When it comes to what’s safe and what’s not, you’ll likely get some guidance from your healthcare practitioner about your specific situation.

Some things to avoid:

  • Heavy lifting of any sort. Now’s not the time to help your friend move.
  • Intense exercise. There’s no pressure to increase your workout plan just yet, mama.
  • Swimming. Chat to your doctor about this one but it’s usually recommended that you stay out of the pool for the first few weeks to stave off the risk of infection.
  • Listening to anyone who is condescending or preachy. You have full control over the mute button, mama.

And postpartum sex can be a tricky business.

There’s no hard and fast rule (pun intended) but it’s generally a good idea to wait until you’re healed up before having penetrative sex.

What helps recovery postpartum?

And now for a quick postpartum recovery checklist:

  • Cotton underwear. Now is the time to rock those granny panties.
  • Pads. It’s best to use pads or period pants instead of tampons. You will be bleeding for a bit.
  • Pain medication. Acetaminophen (Paracetamol) is a good pain medication.
  • Ice packs and heating pads. Think ice for your lower half (perineum area) and heat for your upper half (breast area).
  • Hemorrhoid help. Yes. Hemorrhoids. It’s a well-kept postpartum secret. Lidocaine spray can be a good soother.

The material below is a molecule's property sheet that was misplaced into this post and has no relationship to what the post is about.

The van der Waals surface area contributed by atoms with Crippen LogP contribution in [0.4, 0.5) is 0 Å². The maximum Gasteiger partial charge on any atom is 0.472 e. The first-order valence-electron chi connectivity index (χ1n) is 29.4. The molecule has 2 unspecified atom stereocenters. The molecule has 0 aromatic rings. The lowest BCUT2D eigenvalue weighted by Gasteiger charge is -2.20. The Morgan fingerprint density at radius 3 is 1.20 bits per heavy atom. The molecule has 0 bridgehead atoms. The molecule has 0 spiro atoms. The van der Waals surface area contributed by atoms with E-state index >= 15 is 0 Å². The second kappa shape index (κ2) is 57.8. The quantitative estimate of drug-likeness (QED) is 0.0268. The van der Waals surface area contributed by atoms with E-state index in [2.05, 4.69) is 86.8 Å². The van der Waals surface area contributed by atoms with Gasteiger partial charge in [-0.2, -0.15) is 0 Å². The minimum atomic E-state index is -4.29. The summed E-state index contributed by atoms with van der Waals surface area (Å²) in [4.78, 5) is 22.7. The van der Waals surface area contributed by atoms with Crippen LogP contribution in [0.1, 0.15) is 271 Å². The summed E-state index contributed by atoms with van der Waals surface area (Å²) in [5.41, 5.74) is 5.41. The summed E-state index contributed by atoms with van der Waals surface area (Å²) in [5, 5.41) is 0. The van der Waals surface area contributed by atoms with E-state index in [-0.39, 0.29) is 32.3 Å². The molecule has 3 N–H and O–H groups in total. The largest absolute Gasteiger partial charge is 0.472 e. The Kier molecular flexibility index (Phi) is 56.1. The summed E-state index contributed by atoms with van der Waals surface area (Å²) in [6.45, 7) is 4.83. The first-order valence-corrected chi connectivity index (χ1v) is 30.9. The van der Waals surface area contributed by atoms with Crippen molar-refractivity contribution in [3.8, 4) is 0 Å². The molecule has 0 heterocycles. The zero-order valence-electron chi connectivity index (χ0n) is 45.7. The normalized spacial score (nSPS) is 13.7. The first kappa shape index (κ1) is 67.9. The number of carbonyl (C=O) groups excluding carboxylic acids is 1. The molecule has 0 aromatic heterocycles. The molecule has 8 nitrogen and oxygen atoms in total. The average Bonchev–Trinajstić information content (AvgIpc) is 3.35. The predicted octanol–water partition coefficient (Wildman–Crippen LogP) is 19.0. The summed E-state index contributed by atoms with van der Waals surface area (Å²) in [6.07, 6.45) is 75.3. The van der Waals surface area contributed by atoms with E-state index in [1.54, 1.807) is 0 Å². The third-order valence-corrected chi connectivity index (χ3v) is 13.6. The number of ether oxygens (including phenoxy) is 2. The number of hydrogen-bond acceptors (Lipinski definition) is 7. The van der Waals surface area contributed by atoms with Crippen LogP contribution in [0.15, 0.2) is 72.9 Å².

• Sitz bath. A sitz bath is for cleaning your perineum area. You can get options for your toilet or for your bath.
  • Breastfeeding essentials. Nursing bra. Nipple cream. Good to have these prepped beforehand.

Want more? Don’t miss our Postpartum Essentials Complete Guide

What are common postpartum problems?

Now for the slightly scary bit ‒ this isn’t intended to scare you, mama, but instead to make sure you’re aware of any potential postpartum complications.

Your health matters just as much as baby’s right now.

Here are some of the more common postpartum problems to be aware of:

Your postpartum recovery timeline

So what is the expected postpartum healing timeline?

Well, it depends from mama to mama, but here’s a rough timeline.

This is by no means a strict schedule—but it will give you a rough idea of what the postpartum recovery process looks like:

1 week postpartum

You’ll have some blood, and you might notice some blood clots, too.

If you’re concerned about the amount you are bleeding, check in with your doctor.

And it’s a good idea to take your temperature frequently.

If an infection occurs, the sooner you catch it, the better.

You’ll have some pain—sometimes quite a lot of it—in the perineum and lower abdomen.

Your uterus has begun the process of getting back to its pre-pregnancy state.

You might be feeling overwhelmed, exhausted, and tearful.

No matter how well-prepared you are, those first few nights can be something.

Day 3 has a particularly bad reputation.

You will be figuring out the whole How do I feed this baby? thing.

If you’re struggling with breastfeeding, don’t hesitate to get help.

General movement can be hard.

Try to at least get a little bit mobile to prevent blood clots.